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Published: 00:00, 07 April 2004 |
Updated: 12:30, 07 April 2004
A MASTERPIECE worth more than £1m by one of the world's most famous portrait painters has been clinched in a coup for Canterbury.
Security has been stepped up around the 17th Century work by Sir Anthony Van Dyck, won as a result of top secret negotiations with a leading Old Masters art dealer.
The portrait is unveiled on April 8 when it goes on permanent display at the Royal Museum and Art Gallery in the Beaney Institute.
Dated around 1638, the oil on canvas portrait depicts local landowner Sir Basil Dixwell, the builder of Broome Park.
The deal, made possible by a massive Lottery grant, brings the sought-after treasure home not only to England for the first time since the 1960s, but to Kent.
Previously owned by a private American collector, the work went on sale for £1.2m, but the city council bartered the international dealer down to a final price tag of £950,000.
The council met just £35,000 of the cost from its dedicated museum purchase fund, after grants of £825,000 from the National Heritage Memorial Fund and £80,000 from the National Art Collections Fund were awarded specifically for this painting. The Friends of the Museums are still raising the remaining £10,000.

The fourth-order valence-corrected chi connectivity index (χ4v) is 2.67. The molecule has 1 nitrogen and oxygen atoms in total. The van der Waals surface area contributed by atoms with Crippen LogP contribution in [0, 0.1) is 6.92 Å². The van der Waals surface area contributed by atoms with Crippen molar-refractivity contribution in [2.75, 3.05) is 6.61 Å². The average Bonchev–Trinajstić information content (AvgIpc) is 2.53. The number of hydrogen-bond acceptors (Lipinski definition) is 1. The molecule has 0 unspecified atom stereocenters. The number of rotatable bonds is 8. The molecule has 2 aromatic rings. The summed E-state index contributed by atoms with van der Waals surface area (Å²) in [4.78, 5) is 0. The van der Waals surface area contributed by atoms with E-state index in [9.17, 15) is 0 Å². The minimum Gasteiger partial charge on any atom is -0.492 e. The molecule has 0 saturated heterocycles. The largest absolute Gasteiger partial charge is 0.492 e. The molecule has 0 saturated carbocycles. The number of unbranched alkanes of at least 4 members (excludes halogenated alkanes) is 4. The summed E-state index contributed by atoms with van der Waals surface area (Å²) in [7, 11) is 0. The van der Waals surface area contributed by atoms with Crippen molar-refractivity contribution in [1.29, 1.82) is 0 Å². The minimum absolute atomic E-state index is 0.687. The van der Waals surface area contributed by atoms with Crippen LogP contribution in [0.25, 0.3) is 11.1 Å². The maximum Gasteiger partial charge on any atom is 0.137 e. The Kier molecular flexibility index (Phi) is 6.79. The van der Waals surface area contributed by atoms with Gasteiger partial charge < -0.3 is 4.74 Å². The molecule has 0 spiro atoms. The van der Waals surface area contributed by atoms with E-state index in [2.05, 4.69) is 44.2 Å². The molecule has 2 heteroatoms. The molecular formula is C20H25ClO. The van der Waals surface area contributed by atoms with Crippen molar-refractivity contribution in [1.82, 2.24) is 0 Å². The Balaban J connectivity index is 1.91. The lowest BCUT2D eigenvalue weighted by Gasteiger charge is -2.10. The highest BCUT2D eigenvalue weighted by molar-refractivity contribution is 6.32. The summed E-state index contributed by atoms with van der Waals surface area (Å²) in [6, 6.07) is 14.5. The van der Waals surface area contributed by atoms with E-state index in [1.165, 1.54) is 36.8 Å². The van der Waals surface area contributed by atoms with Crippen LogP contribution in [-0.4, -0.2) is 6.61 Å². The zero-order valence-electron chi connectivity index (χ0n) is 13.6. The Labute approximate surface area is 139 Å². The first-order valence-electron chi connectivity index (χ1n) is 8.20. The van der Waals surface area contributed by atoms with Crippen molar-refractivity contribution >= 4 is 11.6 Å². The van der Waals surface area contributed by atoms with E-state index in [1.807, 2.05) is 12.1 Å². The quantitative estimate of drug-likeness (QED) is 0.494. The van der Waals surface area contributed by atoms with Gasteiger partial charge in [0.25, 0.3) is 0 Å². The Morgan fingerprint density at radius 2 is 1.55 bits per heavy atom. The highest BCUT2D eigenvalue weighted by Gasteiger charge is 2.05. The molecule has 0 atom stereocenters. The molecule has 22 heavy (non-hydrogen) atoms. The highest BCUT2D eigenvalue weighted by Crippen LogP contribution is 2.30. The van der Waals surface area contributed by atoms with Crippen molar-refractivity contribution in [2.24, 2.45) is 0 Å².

Van Dyck (1599-1641) began his career as principal assistant to his friend Rubens, and is widely accepted as one of the greatest painters of his time. The portrait is in particularly good condition.
Independent Gallery owner Neville Pundole said the piece would draw people to the Beaney Institute and to the city.
He said: "Canterbury is a jewel in east Kent and a purchase like this can only help draw people with artistic taste to the city.
"The painting adds to Canterbury as a city of culture, and will bring people into the Beaney who are interested in art and in history.
"They must have put forward a very strong case to bring the money to Canterbury."
A council spokeswoman refused to discuss tightened-up security measures and would not be drawn on the cost it would add to the museum's insurance premium.
She said: "On the security side we have taken a range of measures and because of these we don't need barriers, which could detract from being able to see the picture well.
"The museum has a range of valuable items, the painting is one more of those, and our insurance is reviewed annually."
The city council is working on plans with Kent County Council to enhance the Beaney Institute and increase the gallery's capacity to display pictures.
Council leader Alex Perkins said: "This acquisition marks the start of a development which will benefit contemporary artists, schoolchildren and the wider public.
"I am especially delighted we have made the purchase without local taxpayers having to pay towards it from council tax."
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